Jonathan Larson lives again in Netflix’s brilliantly beautiful 'Tick, Tick… Boom!'
I’ll get it out of the way right off the bat: Jonathan Larson has, for a very long time, been a sacred figure to me. I still remember so vividly the first time I saw RENT and how it literally changed everything for me. I was a modest fan of musicals before, but after that performance my love was solidified. And it was all because of Larson, the enigmatic composer who would never get to see his masterpiece fully realized. I can trace so many of the decisions in my life to what hearing his music for the first time awoke in my head and heart.
It’s with that context in mind that I can honestly tell you Lin Manuel Miranda’s adaptation of Larson's autobiographical (and most prominent work aside from RENT) musical is not only one of the best films of the year, but maybe, just maybe, one of the best movie musicals we’ve ever seen. If that seems a little too hyperbolic, I think we can all at least agree that it has a claim to that crown.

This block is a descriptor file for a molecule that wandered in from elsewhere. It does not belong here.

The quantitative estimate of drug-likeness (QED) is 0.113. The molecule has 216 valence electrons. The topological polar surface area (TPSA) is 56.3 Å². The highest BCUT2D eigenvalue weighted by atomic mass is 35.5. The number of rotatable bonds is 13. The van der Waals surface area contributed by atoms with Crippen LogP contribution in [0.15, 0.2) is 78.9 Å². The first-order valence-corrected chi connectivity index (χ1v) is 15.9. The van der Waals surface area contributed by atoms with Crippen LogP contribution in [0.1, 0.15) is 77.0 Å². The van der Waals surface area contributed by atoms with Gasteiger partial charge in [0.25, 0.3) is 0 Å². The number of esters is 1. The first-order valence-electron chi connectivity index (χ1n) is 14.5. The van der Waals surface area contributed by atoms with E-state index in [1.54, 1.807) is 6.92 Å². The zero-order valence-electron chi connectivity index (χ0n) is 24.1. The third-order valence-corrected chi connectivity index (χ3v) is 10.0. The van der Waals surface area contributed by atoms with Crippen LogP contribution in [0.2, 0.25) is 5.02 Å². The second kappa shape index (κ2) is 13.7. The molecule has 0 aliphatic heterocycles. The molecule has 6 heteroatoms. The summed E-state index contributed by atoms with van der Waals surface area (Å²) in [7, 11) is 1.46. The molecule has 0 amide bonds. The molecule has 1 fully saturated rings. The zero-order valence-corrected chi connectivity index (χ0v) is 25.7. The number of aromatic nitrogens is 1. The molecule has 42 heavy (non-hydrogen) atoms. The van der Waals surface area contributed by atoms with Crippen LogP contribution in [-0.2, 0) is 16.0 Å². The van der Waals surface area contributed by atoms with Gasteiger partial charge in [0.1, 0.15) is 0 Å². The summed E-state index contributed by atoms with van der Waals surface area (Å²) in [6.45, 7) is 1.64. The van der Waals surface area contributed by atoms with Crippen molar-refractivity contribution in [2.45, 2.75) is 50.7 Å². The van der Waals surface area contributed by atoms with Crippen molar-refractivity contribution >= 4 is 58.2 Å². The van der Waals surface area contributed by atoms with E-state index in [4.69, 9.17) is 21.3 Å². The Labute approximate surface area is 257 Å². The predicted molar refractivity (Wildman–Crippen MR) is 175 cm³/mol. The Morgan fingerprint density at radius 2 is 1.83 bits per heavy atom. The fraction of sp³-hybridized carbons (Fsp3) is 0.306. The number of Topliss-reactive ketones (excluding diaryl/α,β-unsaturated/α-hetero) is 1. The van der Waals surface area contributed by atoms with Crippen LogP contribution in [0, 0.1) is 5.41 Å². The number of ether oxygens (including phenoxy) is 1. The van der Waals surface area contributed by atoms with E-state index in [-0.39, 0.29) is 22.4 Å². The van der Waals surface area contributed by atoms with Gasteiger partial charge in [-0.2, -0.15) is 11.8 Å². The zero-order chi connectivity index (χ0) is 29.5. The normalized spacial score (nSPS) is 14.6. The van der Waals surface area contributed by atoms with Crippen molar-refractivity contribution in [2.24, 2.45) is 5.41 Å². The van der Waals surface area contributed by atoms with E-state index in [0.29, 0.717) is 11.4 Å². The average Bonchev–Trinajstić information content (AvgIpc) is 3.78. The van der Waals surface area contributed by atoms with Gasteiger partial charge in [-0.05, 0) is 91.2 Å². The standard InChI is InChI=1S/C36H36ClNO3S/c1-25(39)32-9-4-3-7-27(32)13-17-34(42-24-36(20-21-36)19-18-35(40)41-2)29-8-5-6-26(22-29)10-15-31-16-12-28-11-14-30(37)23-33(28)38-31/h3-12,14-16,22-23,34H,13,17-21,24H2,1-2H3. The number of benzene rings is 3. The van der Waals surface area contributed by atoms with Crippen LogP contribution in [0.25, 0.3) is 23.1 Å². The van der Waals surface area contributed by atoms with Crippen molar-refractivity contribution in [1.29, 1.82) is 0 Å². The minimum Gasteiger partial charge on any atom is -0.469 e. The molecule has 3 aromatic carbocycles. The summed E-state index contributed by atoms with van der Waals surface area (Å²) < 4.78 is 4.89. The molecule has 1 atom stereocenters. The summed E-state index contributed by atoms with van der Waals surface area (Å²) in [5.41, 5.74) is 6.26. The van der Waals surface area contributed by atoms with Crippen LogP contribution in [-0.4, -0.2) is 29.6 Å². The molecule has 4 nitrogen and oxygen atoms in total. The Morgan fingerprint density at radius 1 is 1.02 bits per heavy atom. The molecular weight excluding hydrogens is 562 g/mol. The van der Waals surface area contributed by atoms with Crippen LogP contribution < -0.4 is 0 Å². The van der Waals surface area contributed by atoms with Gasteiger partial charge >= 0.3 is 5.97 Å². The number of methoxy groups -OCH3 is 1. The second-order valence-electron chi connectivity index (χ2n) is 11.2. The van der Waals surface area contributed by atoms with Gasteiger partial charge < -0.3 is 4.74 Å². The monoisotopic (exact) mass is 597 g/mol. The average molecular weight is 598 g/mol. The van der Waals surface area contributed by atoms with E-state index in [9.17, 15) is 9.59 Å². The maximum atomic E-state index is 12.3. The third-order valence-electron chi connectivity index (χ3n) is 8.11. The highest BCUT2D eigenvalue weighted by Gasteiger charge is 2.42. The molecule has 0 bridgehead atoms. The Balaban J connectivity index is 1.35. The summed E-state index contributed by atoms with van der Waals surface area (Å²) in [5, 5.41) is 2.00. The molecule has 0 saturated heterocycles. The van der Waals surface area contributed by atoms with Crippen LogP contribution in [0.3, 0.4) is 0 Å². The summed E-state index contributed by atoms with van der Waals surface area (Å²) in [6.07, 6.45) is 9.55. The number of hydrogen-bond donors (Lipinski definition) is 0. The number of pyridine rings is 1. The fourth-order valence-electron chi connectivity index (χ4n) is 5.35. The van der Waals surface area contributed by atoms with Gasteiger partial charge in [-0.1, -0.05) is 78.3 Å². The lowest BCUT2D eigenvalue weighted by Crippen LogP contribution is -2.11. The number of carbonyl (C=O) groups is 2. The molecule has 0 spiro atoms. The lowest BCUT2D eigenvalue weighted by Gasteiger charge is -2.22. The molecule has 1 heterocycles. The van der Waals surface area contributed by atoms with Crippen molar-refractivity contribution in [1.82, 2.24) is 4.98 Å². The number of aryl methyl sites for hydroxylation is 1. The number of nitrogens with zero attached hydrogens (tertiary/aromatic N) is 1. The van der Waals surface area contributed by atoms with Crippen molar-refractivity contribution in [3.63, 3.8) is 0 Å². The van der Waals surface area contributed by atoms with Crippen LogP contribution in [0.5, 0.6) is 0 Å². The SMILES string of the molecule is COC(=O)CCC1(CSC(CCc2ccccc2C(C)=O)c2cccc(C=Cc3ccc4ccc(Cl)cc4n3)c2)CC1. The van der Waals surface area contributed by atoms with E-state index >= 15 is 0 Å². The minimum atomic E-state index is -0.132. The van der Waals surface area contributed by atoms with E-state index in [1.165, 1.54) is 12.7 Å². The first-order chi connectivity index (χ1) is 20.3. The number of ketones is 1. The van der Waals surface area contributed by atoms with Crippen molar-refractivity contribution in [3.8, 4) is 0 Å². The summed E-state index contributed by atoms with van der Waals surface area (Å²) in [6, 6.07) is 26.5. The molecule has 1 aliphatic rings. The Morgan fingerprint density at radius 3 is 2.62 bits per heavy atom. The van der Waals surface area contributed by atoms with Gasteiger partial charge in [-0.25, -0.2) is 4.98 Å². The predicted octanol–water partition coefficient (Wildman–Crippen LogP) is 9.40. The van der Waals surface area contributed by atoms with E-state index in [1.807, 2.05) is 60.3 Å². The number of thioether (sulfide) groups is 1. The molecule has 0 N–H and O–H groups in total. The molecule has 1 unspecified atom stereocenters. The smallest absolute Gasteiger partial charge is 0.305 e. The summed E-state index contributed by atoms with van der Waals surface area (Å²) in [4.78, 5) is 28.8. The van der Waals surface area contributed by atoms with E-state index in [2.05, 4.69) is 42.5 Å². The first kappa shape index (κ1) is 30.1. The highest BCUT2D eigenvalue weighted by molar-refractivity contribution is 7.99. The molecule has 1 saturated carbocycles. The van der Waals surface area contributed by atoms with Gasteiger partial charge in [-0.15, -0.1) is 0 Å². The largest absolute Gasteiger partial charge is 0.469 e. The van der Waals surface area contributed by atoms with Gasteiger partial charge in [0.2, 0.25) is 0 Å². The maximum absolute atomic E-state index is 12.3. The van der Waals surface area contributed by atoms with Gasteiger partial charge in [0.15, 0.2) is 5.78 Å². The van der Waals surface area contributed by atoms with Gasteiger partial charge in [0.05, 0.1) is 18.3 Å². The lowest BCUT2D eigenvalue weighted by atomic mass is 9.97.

The story is simple enough: young Jonathan Larson (an Oscar-worthy Andrew Garfield) is mere days away from the workshop for his musical Superbia which he has been writing for the last eight years. He’s hoping this workshop leads to the show being produced which will fulfill his dream and let him finally quit his job at the Moondance Diner. Cheering him on is his roommate and best friend Michael (Robin de Jesus), who has given up his acting hopes for a high-paying advertising job, and Susan (Alexandra Shipp) his long-suffering but supportive girlfriend.